The sounds of the music of Pink Martini, von Trapps come together in concert, new album

Contributing Music WriterFebruary 27, 2014 

Pink Martini founder Thomas Lauderdale, wearing a bow tie, stands in the midst of The von Trapps (yes, those von Trapps). The five of them are surrounded by members of Pink Martini.



    Pink Martini with The von Trapps and UK Symphony Orchestra

    When: 7:30 p.m. Feb. 28

    Where: UK Singletary Center for the Arts, 405 Rose St.

    Ticket: $35, $45, $55. Available at (859) 257-4929 or

As he prepared music for a Christmas tree-lighting celebration two winters ago in his hometown of Portland, Ore., Thomas Lauderdale — founder and overall musical mastermind of the wildly multicultural pop ensemble Pink Martini — received a call from the Oregon Symphony.

The orchestra, for which Lauderdale was a board member, was welcoming to town The von Trapps. The four great- grandchildren of Baron and Maria von Trapp, the singing family that inspired The Sound of Music more than a half-century earlier, are now a professional vocal group with a zest for the same kind of global musical cuisine favored by Pink Martini.

"The symphony called up and said, 'Hey, we've got the von Trapps. Do you mind if they come onstage with you?'" Lauderdale recalled. "So I, who love The Sound of Music and have only wanted to again and again play Lonely Goatherd, just flipped out. So they came onstage, and it was love at first sight. Then I made a few recommendations about pieces they might consider adding to their repertoire. Suddenly, we're working on a full-fledged collaborative album."

On Tuesday, the full fruits of that alliance will be released by way of a new recording, co-credited to Pink Martini and the von Trapps, titled Dream a Little Dream. But Friday, both groups, along with the University of Kentucky Symphony Orchestra, bring their own sound of music to life with a performance at the Singletary Center for the Arts in Lexington.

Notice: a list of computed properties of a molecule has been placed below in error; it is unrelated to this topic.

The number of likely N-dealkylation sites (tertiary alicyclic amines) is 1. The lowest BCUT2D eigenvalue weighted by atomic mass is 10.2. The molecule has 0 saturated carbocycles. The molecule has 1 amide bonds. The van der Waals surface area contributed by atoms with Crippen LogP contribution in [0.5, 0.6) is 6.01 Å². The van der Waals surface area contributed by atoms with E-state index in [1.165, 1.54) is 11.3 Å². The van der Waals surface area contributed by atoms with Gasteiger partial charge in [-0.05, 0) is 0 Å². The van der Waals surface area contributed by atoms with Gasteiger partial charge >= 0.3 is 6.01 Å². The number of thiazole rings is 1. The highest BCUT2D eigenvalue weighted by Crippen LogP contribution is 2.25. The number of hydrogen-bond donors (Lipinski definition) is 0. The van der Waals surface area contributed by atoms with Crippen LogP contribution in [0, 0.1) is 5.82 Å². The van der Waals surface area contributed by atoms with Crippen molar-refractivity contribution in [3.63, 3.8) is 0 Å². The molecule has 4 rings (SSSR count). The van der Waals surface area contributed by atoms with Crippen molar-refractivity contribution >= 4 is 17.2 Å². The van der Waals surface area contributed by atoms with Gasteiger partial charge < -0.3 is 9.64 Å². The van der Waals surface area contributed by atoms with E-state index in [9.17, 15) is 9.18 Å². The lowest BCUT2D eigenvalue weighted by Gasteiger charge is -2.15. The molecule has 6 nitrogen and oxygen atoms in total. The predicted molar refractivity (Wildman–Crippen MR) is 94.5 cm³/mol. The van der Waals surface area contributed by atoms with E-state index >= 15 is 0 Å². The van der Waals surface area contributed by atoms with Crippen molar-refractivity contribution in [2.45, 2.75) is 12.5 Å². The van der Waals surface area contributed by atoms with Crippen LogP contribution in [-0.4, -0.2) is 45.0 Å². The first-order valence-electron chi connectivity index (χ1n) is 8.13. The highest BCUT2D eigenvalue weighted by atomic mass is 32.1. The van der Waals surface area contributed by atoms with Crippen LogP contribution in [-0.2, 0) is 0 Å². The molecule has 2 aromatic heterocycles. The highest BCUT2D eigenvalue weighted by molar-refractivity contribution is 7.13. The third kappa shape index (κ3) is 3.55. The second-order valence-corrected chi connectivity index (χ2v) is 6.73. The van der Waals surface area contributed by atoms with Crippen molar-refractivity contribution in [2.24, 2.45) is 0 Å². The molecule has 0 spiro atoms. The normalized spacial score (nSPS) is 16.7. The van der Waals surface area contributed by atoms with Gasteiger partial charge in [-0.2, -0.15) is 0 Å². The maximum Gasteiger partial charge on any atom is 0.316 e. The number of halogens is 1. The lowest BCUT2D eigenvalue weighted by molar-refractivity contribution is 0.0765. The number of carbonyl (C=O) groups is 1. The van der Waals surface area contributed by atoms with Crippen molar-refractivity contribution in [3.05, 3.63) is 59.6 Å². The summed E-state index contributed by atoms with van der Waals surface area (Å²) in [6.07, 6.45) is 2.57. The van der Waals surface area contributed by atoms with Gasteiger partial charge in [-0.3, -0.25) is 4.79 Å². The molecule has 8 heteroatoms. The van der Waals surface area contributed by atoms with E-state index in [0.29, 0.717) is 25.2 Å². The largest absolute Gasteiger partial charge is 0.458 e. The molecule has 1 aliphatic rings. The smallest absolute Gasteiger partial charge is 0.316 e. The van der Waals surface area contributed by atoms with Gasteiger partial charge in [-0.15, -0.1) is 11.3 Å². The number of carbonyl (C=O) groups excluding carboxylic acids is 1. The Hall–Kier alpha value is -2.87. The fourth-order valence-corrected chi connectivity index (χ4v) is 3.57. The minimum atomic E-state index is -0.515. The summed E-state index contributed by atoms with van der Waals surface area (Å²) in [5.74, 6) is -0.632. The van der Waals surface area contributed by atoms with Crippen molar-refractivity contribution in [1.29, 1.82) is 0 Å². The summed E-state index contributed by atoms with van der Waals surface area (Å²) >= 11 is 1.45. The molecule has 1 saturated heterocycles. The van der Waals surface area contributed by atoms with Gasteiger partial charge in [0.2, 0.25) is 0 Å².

"It was such a natural fit," said Sofi von Trapp, 25, of her siblings' collaboration with Pink Martini. She and her three siblings are the g randchildren of Werner von Trapp, who was renamed Kurt in the movie. "It just happened so organically because we love Thomas' tastes. We completely fell in love with his style and arrangements, and how friendly the music sounded. But it was also really smart and interesting.

"I called him up about two months after that and asked if he had any musical suggestions because by that time, we were a little stagnant with our music. We weren't even sure if we were going to continue singing. We loved it, but we didn't have a really strong direction to go in. So we thought, 'You know, Thomas Lauderdale would probably know some really interesting things that keep us going.'"

Lauderdale's suggestion was a playful 1920s German folk song Die Dorfmusik, which becomes a polka party of sorts on Dream a Little Dream with the von Trapps' vocals dancing like snowflakes alongside Lauderdale's piano accompaniment. The song takes its place on an international summit of an album that also includes the Israeli lullaby Hayaldah Hachi Yafa Bagan, a Brazilian carnival treatment of the ABBA hit Fernando, a version of the title tune prefaced by a snippet of Debussy's Clair de Lune, three songs from The Sound of Music (including Edelweiss, sung by Charmian Carr, who played eldest daughter Liesl in the 1965 film version of the musical) and three more originals composed by the youngest of the von Trapps, 19-year-old August.

Lauderdale said, "My goal with this album was to give the von Trapps as much of an education as I could in terms of how to put an album together and, basically, how to have a career and not depend on anybody else. So I feel like this album does that. It allows them to go into any direction that they think fits from this point forward, which is very exciting.

"I felt so nervous that they would be mismanaged by ... well, somebody. This way, they've got their own education and they can choose to do whatever they want to do.

Said Sofi Von Trapp: "I never really talk about our albums very much or try to sell them. But I really believe in this one. Thomas has been such a blessing in our lives, so I'm really excited about people hearing it."

Read Walter Tunis' blog, The Musical Box, at

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